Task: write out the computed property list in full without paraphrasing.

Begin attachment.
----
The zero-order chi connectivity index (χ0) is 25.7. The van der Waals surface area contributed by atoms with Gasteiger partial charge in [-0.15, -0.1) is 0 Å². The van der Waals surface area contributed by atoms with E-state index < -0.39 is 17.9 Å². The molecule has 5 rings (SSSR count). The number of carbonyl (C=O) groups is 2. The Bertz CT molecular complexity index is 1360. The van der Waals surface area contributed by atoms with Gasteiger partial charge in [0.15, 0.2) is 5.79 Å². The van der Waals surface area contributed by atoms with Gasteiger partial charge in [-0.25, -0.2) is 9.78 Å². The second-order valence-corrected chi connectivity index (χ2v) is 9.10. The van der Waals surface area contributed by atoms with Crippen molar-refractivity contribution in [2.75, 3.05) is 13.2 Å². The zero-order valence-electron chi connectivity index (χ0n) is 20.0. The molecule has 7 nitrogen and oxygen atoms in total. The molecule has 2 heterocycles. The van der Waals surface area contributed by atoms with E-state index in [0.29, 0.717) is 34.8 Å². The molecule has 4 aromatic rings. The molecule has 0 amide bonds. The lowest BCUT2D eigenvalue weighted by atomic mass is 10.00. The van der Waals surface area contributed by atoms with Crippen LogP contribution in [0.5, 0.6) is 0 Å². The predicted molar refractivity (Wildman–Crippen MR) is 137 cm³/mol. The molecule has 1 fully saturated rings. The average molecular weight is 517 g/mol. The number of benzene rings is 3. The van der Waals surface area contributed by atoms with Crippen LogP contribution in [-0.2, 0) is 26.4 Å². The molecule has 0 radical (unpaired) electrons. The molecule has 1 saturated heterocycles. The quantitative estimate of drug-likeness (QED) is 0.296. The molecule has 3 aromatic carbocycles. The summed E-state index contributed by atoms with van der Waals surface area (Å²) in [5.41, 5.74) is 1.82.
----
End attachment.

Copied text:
The zero-order chi connectivity index (χ0) is 25.7. The van der Waals surface area contributed by atoms with Gasteiger partial charge in [-0.15, -0.1) is 0 Å². The van der Waals surface area contributed by atoms with E-state index < -0.39 is 17.9 Å². The molecule has 5 rings (SSSR count). The number of carbonyl (C=O) groups is 2. The Bertz CT molecular complexity index is 1360. The van der Waals surface area contributed by atoms with Gasteiger partial charge in [0.15, 0.2) is 5.79 Å². The van der Waals surface area contributed by atoms with Gasteiger partial charge in [-0.25, -0.2) is 9.78 Å². The second-order valence-corrected chi connectivity index (χ2v) is 9.10. The van der Waals surface area contributed by atoms with Crippen molar-refractivity contribution in [2.75, 3.05) is 13.2 Å². The zero-order valence-electron chi connectivity index (χ0n) is 20.0. The molecule has 7 nitrogen and oxygen atoms in total. The molecule has 2 heterocycles. The van der Waals surface area contributed by atoms with E-state index in [0.29, 0.717) is 34.8 Å². The molecule has 4 aromatic rings. The molecule has 0 amide bonds. The lowest BCUT2D eigenvalue weighted by atomic mass is 10.00. The van der Waals surface area contributed by atoms with Crippen LogP contribution in [0.5, 0.6) is 0 Å². The predicted molar refractivity (Wildman–Crippen MR) is 137 cm³/mol. The molecule has 1 fully saturated rings. The average molecular weight is 517 g/mol. The number of benzene rings is 3. The van der Waals surface area contributed by atoms with Crippen LogP contribution in [-0.2, 0) is 26.4 Å². The molecule has 0 radical (unpaired) electrons. The molecule has 1 saturated heterocycles. The quantitative estimate of drug-likeness (QED) is 0.296. The molecule has 3 aromatic carbocycles. The summed E-state index contributed by atoms with van der Waals surface area (Å²) in [5.41, 5.74) is 1.82.